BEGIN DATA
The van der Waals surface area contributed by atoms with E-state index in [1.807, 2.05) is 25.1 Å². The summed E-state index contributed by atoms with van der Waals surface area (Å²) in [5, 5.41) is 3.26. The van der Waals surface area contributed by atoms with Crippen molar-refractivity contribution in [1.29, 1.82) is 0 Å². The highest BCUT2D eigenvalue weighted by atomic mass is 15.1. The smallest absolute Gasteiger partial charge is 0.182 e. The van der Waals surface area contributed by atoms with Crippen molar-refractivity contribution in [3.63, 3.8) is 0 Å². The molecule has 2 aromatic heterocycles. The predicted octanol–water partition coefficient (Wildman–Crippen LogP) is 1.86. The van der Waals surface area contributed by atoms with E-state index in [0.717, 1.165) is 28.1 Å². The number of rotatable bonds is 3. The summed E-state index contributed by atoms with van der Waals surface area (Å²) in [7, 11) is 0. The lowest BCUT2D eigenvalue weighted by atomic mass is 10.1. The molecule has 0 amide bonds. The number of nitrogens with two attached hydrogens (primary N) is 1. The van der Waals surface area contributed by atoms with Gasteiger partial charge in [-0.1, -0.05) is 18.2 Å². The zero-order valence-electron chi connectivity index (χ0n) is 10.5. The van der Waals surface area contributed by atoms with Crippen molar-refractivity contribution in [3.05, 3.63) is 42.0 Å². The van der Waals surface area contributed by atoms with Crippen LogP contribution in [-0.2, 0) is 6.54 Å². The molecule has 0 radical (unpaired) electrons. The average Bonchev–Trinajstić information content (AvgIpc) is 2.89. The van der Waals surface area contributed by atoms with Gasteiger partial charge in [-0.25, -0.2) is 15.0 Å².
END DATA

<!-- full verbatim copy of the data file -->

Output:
The van der Waals surface area contributed by atoms with E-state index in [1.807, 2.05) is 25.1 Å². The summed E-state index contributed by atoms with van der Waals surface area (Å²) in [5, 5.41) is 3.26. The van der Waals surface area contributed by atoms with Crippen molar-refractivity contribution in [1.29, 1.82) is 0 Å². The highest BCUT2D eigenvalue weighted by atomic mass is 15.1. The smallest absolute Gasteiger partial charge is 0.182 e. The van der Waals surface area contributed by atoms with Crippen molar-refractivity contribution in [3.63, 3.8) is 0 Å². The molecule has 2 aromatic heterocycles. The predicted octanol–water partition coefficient (Wildman–Crippen LogP) is 1.86. The van der Waals surface area contributed by atoms with E-state index in [0.717, 1.165) is 28.1 Å². The number of rotatable bonds is 3. The summed E-state index contributed by atoms with van der Waals surface area (Å²) in [7, 11) is 0. The lowest BCUT2D eigenvalue weighted by atomic mass is 10.1. The molecule has 0 amide bonds. The number of nitrogens with two attached hydrogens (primary N) is 1. The van der Waals surface area contributed by atoms with Gasteiger partial charge in [-0.1, -0.05) is 18.2 Å². The zero-order valence-electron chi connectivity index (χ0n) is 10.5. The van der Waals surface area contributed by atoms with Crippen molar-refractivity contribution in [3.05, 3.63) is 42.0 Å². The van der Waals surface area contributed by atoms with Crippen LogP contribution in [-0.2, 0) is 6.54 Å². The molecule has 0 radical (unpaired) electrons. The average Bonchev–Trinajstić information content (AvgIpc) is 2.89. The van der Waals surface area contributed by atoms with Gasteiger partial charge in [-0.25, -0.2) is 15.0 Å².